What it means to be black What it means to be black What it means to be black

What does it mean to be black in the eyes of society?

I gave long hard thought to the question after it popped into my head no doubt as a result of the current unrest around racial inequality. The word black has to be the most triggering when used as a descriptor of persons in the 21st century. It is a word that is loaded with connotations of all kinds, heaped upon the individuals whom it is used to characterize. In North America it is a wastebasket descriptor for anyone who has any amount of discernible African in their bloodline. The word emerged into usage when, with the civil rights movement in the United States, the terms Negro and Colored fell out of favor. It carried with it the stigma of sub-humanity originally ascribed to the enslaved.

The word Black itself seems to automatically negate any other heritage or ethnicity which one may possess and instantly creates a label of “otherness”, difference and unbelonging in the minds of many. More than a word, black, as it refers to people, is a construct which is based on the stereotyping of individuals; made in America and sold to the rest of the world through the news and other media. Referring to more than color, it speaks to certain expectations regarding tastes in food music and general culture. For example, if a black person demonstrates a liking for, or interest in music or any art form that is not deemed typical for his or her race, they face possible exclusion and judgement. This brings to mind an incident which occurred a few years ago when a group of women of color were conducting their book club outing on a Napa Valley tourist train. Following repeated requests from train staff to “quiet down”, they were promptly removed from the train for being too loud and “disruptive”. The women were greeted by police on exiting the train. A false account of the incident stating that they were being physically and verbally abusive to other passengers was posted on social media. It was later removed, and the women have subsequently been successful in a lawsuit filed against the railway company.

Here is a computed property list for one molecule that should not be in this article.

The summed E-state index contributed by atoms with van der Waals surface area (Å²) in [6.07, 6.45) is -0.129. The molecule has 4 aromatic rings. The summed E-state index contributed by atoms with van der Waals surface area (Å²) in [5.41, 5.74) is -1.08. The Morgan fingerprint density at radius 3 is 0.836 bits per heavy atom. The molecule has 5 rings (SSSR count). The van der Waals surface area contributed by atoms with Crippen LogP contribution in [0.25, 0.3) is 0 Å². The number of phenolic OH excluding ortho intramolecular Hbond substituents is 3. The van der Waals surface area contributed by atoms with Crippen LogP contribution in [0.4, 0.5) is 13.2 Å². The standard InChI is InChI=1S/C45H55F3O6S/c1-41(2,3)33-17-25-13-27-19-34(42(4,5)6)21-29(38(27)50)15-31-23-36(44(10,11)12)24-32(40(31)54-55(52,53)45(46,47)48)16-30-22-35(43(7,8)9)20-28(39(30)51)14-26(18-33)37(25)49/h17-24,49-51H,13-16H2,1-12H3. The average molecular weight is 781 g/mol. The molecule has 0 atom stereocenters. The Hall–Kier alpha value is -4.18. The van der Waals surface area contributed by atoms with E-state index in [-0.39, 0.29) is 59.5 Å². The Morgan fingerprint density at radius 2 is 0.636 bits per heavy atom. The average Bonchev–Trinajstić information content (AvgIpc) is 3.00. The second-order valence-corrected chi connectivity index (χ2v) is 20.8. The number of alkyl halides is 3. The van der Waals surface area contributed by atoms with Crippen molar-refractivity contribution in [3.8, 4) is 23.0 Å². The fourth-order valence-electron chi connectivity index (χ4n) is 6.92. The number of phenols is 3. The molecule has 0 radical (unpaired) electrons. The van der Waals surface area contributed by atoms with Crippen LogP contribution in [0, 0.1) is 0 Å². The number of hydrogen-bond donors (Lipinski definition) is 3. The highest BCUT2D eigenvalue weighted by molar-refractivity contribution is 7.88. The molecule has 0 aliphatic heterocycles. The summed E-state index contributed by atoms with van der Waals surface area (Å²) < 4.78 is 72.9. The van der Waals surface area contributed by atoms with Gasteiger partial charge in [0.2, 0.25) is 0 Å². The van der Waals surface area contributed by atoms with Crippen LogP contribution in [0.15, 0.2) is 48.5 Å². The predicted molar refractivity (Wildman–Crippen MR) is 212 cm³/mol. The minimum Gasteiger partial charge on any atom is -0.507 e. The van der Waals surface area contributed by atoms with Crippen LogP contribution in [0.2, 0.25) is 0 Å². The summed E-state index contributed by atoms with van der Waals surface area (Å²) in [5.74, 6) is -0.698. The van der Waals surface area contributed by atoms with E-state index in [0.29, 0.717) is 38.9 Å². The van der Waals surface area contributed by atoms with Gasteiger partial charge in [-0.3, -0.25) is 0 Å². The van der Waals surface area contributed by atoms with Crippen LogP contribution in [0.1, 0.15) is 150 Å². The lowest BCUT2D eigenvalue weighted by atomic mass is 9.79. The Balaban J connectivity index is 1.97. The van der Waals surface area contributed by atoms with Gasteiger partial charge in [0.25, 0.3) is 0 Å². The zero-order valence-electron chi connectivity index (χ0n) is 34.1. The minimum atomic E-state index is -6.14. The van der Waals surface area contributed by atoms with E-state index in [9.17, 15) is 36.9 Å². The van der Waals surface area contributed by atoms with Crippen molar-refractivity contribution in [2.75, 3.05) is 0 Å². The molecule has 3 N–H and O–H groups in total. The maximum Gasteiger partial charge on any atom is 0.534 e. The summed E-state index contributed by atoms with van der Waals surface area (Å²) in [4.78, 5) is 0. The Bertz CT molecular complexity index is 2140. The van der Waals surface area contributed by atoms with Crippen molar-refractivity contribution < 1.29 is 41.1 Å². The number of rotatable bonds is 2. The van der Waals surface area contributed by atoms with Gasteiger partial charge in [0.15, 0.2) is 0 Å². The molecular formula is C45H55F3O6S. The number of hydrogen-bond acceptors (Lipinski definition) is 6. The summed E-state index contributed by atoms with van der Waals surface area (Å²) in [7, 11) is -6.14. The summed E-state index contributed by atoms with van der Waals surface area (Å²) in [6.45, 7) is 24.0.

What it means to be black What it means to be black What it means to be black

Blackness is often associated with unsophistication, and anyone in the population who dares to depart from this stereotype is seen as “uppity” by some, for seeking to be a part of something to which it is believed they do not inherently belong. Due to racial stereotyping, black individuals are not encouraged by society to be themselves. Herein lies the essence of the term white privilege: the freedom to exist without bearing the constant weight of a label imposed by society. People in African countries not subject to a history of racial segregation do not usually refer to themselves as Black, since they do not feel that the term is representative of them.

I may seemingly be stating the obvious by saying that black people in the West have long been subject to inequalities in terms of treatment from the authorities, institutions and society at large. In the United States, there has been and still is an overwhelming disparity between the black and other ethnic groups regarding events of police and other forms of brutality. The horrific nature of these events is often not fully appreciated by the general public and perpetrators are not usually punished in a manner commensurate with their crime. I need not quote statistics; the recent killing of George Floyd by a policeman represents a culmination of sorts where these types of happenings are concerned. The explosion of protracted protests resulting from this, speak to the massive frustration, felt not only by people of color but by anyone of any persuasion who has a heart and some measure of humanity. This brutality is an expression of the most obvious and visceral type of racism.

Racism is also evident in the gross overrepresentation of black men in the US prison system, many of them either serving inflated prison sentences out of keeping with their crime or having been falsely imprisoned. This practice of imprisoning blacks for the purpose of obtaining forced labour and maintaining a for-profit prison system, dates to the period immediately post slavery. Black men were arrested and unfairly jailed for minor misdemeanors such as vagrancy and then used to provide unpaid labour. Slavery was continuing under a different name.

 

Baton Rouge, Louisiana, 2016. Ieshia Evans, nurse from New York, calmly confronts      police in riot gear. (Click image for high resolution)

What it means to be black What it means to be black What it means to be black

Less glaring but also dehumanizing are the microaggressions which people of color face daily. The authenticity of these is usually much harder to prove as their validity relies on subjective report. This will leave room for doubt as to their existence, with the perpetrators of this subtle form of abuse often being able to claim innocence by painting victims as overly sensitive. A black couple or family being seated in the least desirable locations in a restaurant or having to wait inordinately long for service; over scrutiny in shops or other public spaces such as galleries with an increased likelihood of being called out for rule infractions; reference being made to a people of color as “you people”; these are just a few examples of this type of unfortunate behavior.